From space to coffee: 10 ways to use excrement that people don’t know
The human body is a real processing plant, in the cycle of which defecation is a natural process. Although this process is repugnant, throughout history, people have found many different and very useful uses for excrement.
1. Traditional medicine
Long ago, people used exclusively traditional remedies to treat their ailments. They used plants, animals, magic, and many different minerals. Even today, many people still use a wide range of traditional medicine. For example, in China, tiger feces are one of the most important ingredients in traditional medicine and are used to treat boils, hemorrhoids, and alcoholism.
Also, human excrement, which is used in combination with licorice for the production of traditional medicine, was not ignored. About 80 percent of Africans also use traditional medicine, using the faeces of animals such as elephants, palm squirrels, chimpanzees, mongooses, civets, and cane rats to treat a range of problems (gonorrhea, infertility, and miscarriages), as well as for spiritual practices.
2. Modern medicine
Some modern treatments also involve the use of human faeces. For example, after infection with a bacterium called Clostridium, severe diarrhea, fever and blood in the stool begin. The only way to get rid of these nasty bacteria is to populate the intestines of an infected person with “good bacteria”, and this is done using the feces of a healthy person. This can be achieved through the use of colonoscopy, endoscopy, sigmoidoscopy, or enema. All these methods involve the use of some form of tube that delivers feces through the patient’s anus to the rectum.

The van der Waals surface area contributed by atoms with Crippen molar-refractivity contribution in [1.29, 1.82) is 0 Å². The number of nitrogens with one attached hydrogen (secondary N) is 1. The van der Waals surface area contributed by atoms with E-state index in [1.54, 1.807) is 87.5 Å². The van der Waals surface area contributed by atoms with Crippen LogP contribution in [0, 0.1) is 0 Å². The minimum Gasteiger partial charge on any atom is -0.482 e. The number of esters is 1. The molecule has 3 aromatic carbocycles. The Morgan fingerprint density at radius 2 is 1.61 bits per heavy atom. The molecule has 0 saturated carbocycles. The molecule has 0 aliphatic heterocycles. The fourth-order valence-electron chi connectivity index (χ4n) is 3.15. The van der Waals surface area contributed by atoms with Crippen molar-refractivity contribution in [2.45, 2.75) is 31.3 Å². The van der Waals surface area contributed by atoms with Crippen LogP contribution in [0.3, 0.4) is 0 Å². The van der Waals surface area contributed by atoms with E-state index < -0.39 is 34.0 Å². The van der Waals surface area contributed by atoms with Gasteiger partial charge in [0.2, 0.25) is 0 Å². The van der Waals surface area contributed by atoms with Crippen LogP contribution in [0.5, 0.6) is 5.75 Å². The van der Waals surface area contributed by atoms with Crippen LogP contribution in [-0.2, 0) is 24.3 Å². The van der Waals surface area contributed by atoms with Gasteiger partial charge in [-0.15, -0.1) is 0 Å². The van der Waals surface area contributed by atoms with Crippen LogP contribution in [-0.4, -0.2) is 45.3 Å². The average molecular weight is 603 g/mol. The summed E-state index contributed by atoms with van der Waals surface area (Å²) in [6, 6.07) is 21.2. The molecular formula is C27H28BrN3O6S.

3. Gold mining
People love gold, and it is not surprising that they are constantly looking for new ways to mine this precious metal. A team of researchers from the American chemical society found that human faeces can be a very good source of gold, along with other precious metals such as vanadium, silver, and copper, which are used in most electronics. At the same time, their concentration is high enough for the extraction of these metals to be commercially profitable. It has been estimated that waste from one million Americans may contain $ 13 million worth of metals.
4. The most important product
Back in the XVII century, there was a place where there was never a problem “where to put human excrement”. This place was Edo (modern Tokyo) in Japan. This refers to the time of the Tokugawa Shogunate (1603-1867), when any form of international trade between Japan and other countries was prohibited. As a result of this isolation, Japan became a self-sufficient economy in which it was very important to process literally everything possible, including human excrement. It was fecal matter that got the fanciful name “night soil” (so they were called, because fecal collectors preferred to work at night).
“Night soil” was collected from people’s homes and public toilets and delivered to farmers who were always willing to buy them for money or their products. Farmers then used the feces on their plots as fertilizer for growing crops. The importance of the “night soil” was such that landlords and tenants often fought each other over ownership of such a valuable commodity.
5. Sexual fetish
People-are engaged in bed joys not just for reproduction of posterity, as animals do. At the same time, people always try to make their intimate meetings as interesting as possible and sometimes resort to fetishes. And they are sometimes very strange. People can get turned on by a lot of things, and sometimes that thing is… feces. This is called “coprophilia”.
6. Archaeological research